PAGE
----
Modern Gagaku (contemporary music that uses the composition of gagaku [ancient Japanese court dance (現代雅楽)
Modern composers in and outside of Japan are commissioned to compose new gagaku pieces, and these pieces are performed at the National Theater. Besides the National Theater, similar attempts are being made in the private sector. In particular, 'Shuteiga Ichigu' (In an Autumn Garden) (1973 - 1979) composed by Toru TAKEMITSU is performed frequently owing to his brilliant interpretation. It is an essential repertoire in modern gagaku.
Major Works in Modern Gagaku
Toshiro MAYUZUMI, 'Showa Tenpyoraku'
Toru TAKEMITSU, 'Shuteiga Ichigu' ('Shuteiga' [An Autumn Garden] was composed first, then five more pieces were added later to create 'Ichigu' [a suite])
Karlheinz STOCKHAUZEN, 'Hikari' (light)
(It later became a part of 'Hikari' [Licht in German], a very long opera which requires seven days to perform, on which he spent approximately 30 years for its completion in 2003.)
(This gagaku piece HIKARI is his very first piece created in the stages of composition.)
Maki ISHII, 'Shikyo' (Violet Sound) (It may be performed together with an orchestra.)
(In that case, the title is 'Sogu II' [the Encounter II].)
Toshi ICHIYANAGI, 'Ogenraku'
Kokanya Zenu' (a king of Xiongnu)
Kinka Rinzetsu' (an exceptional and extraordinary performance practices of Gagaku)
Semi no Hikyoku Zukushi' (many secret pieces of music of Semi)
Haruna MIYAKE, 'Toki Mirugotoni' (every time to see the time)
Takashi YOSHIMATSU, 'Chomu Mai' (dream dance of a bird)
Yoshihiro KANNO, 'Tsuki no Iso' (phases of the moon)
Tokyo 1989' (this piece has a strong collage element, such as playing Beethoven's Symphony No. 9 using a gagaku composition)
Kanso no Shushi' (seed of contemplation) (a work that incorporates shomyo [chanting by priests at Buddhist ceremonies].)
(There are old and new versions.)
'Yoake no Niwa' (garden at dawn)
Toshiro SARUYA, 'Rinkoku' (dignified time)
Atsuhiko GONDAI, 'Higan no Jikan' (the equinoctial time)
And so on.
Modern music that incorporates gagaku musical instruments
In modern classical music, gagaku musical instruments such as sho (a Japanese wind instrument composed of a mouthpiece and seventeen bamboo pipes of various lengths) are used frequently by Japanese and non-Japanese composers.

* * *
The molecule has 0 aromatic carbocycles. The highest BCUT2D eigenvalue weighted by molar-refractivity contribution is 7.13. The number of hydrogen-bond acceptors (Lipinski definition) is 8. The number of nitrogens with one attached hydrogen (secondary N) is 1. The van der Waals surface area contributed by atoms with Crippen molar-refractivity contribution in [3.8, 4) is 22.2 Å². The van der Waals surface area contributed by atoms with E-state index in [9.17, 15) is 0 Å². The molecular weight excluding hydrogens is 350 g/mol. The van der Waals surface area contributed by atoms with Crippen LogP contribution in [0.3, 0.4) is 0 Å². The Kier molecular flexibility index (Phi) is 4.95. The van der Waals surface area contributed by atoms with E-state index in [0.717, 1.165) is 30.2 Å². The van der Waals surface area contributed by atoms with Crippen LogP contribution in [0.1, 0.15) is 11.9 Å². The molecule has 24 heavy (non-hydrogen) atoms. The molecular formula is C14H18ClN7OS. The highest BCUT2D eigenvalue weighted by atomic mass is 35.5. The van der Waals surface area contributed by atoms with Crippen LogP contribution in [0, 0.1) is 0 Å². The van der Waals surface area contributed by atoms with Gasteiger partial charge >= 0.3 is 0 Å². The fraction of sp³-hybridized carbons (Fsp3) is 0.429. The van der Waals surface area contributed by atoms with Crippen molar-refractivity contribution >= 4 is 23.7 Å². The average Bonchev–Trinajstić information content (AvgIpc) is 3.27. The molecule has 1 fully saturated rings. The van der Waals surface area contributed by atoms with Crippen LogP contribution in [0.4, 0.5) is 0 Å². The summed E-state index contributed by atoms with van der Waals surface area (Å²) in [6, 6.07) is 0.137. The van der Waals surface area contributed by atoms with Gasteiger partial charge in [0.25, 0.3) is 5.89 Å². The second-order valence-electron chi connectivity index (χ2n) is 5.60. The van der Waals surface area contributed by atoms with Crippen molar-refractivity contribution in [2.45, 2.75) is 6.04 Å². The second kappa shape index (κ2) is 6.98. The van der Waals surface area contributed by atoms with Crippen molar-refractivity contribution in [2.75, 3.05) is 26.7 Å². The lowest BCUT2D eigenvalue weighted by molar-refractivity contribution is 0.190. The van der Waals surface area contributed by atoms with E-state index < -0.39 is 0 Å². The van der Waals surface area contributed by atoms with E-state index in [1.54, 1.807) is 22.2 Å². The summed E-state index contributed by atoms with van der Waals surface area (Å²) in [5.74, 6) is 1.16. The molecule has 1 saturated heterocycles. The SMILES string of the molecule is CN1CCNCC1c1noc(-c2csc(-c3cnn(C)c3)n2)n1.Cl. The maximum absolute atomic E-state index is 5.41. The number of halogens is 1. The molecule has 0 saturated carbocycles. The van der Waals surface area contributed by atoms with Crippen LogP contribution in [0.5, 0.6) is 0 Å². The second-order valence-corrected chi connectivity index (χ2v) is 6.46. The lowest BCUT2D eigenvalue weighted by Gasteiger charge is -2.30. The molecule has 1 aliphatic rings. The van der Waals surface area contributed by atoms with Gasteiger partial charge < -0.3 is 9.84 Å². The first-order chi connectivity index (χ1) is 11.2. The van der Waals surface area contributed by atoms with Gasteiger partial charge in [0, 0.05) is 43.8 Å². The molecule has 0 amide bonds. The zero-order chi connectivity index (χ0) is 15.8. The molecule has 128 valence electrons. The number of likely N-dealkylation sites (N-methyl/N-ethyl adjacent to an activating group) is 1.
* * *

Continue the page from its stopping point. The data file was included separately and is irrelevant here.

It was also used recently in Helmut LACHENMANN's opera 'The Little Match-Seller.'
Other non-Japanese composers who favor it include mostly German-speaking musicians such as Klaus HUBER (Switzerland) and Robert H.P. PLATZ (Germany), other than John CAGE (U.S.A.) and Paul MEFANO (France). Of course, there are many examples of its use by Japanese composers.
Existence of performers with a deep understanding of not only gagaku, but also modern music, is vital to the performance of modern music using gagaku musical instruments such as sho. Specific examples include the sho players Tadamaro ONO, Mayumi MIYATA and Ko ISHIKAWA, the ryuteki (Japanese flute) player, Sukeyasu SHIBA and the hichiriki (Japanese flute) player, Hitomi NAKAMURA.
Gagaku-inspired modern music
There are many compositions that were inspired by the gagaku music structure, even when these pieces were composed with western musical instruments alone and without using any gagaku musical instruments.
In the modern era, Hidemaro KONOE arranged 'Etenraku' (literally, music brought from heaven) for orchestra in 1931. This was a faithful recreation of gagaku melody and tune in orchestra with no creative intentions, and was performed frequently by the conductor, Leopold STOKOWSKY.
In the modern era, many composers are inspired by gagaku. As a first example, there is Yoritsune MATSUDAIRA, who had a gagaku-inspired creative style as his foundation while creating many compositions that incorporated avant-garde techniques at the time, such as serialism and indeterminacy. He also influenced Olivier MESSIAEN and Pierre BOULEZ.
Olivier MESSIAEN composed 'Nanatsu no Haikai' (seven haikai poems) for small string and wind instruments, which is a summary of his impression from his trip to Japan. In it, there is a movement entitled 'Gagaku' as the fourth number. The tone of gagaku is emulated by an ensemble of small string and wind instruments.
Among the young generations, Misato MOCHIZUKI commented on her own work that she was inspired by the recurrence in gagaku.
Jazz and pops
In the genre of pops, hichiriki player Hideki TOGI performed his own compositions as well as arrangements of popular music that make use of the sound of hichiriki. He is refreshing the image of gagaku and introducing it to the general public by appearing often in the media to perform.
Gagaku musical instruments are also played in jazz in a very small number of cases.